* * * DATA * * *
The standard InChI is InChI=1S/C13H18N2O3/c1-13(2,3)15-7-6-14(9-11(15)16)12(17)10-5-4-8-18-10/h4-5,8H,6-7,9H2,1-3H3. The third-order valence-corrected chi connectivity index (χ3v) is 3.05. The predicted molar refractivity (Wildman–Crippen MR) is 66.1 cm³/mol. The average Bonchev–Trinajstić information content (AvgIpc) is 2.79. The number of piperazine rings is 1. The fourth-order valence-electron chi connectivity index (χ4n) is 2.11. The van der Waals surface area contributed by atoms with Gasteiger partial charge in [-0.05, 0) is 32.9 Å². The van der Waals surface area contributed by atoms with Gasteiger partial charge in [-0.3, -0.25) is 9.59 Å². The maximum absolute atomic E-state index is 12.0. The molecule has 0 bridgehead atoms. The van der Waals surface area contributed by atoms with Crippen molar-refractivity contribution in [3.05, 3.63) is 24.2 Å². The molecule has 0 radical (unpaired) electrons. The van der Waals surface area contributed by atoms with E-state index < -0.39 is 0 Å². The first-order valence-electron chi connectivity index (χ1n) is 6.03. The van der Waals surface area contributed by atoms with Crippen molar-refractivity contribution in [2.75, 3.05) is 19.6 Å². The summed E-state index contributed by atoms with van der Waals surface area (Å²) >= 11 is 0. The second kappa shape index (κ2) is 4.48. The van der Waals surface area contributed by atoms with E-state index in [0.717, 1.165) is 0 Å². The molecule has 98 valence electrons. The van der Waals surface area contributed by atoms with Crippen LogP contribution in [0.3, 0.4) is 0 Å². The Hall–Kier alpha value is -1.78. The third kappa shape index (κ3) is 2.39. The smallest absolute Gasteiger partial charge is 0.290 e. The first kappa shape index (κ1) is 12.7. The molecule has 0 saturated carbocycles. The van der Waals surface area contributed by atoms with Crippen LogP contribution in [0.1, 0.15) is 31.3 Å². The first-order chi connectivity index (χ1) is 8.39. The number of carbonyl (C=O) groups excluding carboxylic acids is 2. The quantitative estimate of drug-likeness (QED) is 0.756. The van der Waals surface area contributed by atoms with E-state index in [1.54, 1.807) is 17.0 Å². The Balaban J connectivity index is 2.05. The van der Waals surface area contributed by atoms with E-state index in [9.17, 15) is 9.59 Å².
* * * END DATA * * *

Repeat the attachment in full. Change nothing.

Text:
The standard InChI is InChI=1S/C13H18N2O3/c1-13(2,3)15-7-6-14(9-11(15)16)12(17)10-5-4-8-18-10/h4-5,8H,6-7,9H2,1-3H3. The third-order valence-corrected chi connectivity index (χ3v) is 3.05. The predicted molar refractivity (Wildman–Crippen MR) is 66.1 cm³/mol. The average Bonchev–Trinajstić information content (AvgIpc) is 2.79. The number of piperazine rings is 1. The fourth-order valence-electron chi connectivity index (χ4n) is 2.11. The van der Waals surface area contributed by atoms with Gasteiger partial charge in [-0.05, 0) is 32.9 Å². The van der Waals surface area contributed by atoms with Gasteiger partial charge in [-0.3, -0.25) is 9.59 Å². The maximum absolute atomic E-state index is 12.0. The molecule has 0 bridgehead atoms. The van der Waals surface area contributed by atoms with Crippen molar-refractivity contribution in [3.05, 3.63) is 24.2 Å². The molecule has 0 radical (unpaired) electrons. The van der Waals surface area contributed by atoms with E-state index < -0.39 is 0 Å². The first-order valence-electron chi connectivity index (χ1n) is 6.03. The van der Waals surface area contributed by atoms with Crippen molar-refractivity contribution in [2.75, 3.05) is 19.6 Å². The summed E-state index contributed by atoms with van der Waals surface area (Å²) >= 11 is 0. The second kappa shape index (κ2) is 4.48. The van der Waals surface area contributed by atoms with E-state index in [0.717, 1.165) is 0 Å². The molecule has 98 valence electrons. The van der Waals surface area contributed by atoms with Crippen LogP contribution in [0.3, 0.4) is 0 Å². The Hall–Kier alpha value is -1.78. The third kappa shape index (κ3) is 2.39. The smallest absolute Gasteiger partial charge is 0.290 e. The first kappa shape index (κ1) is 12.7. The molecule has 0 saturated carbocycles. The van der Waals surface area contributed by atoms with Crippen LogP contribution in [0.1, 0.15) is 31.3 Å². The first-order chi connectivity index (χ1) is 8.39. The number of carbonyl (C=O) groups excluding carboxylic acids is 2. The quantitative estimate of drug-likeness (QED) is 0.756. The van der Waals surface area contributed by atoms with E-state index in [1.54, 1.807) is 17.0 Å². The Balaban J connectivity index is 2.05. The van der Waals surface area contributed by atoms with E-state index in [9.17, 15) is 9.59 Å².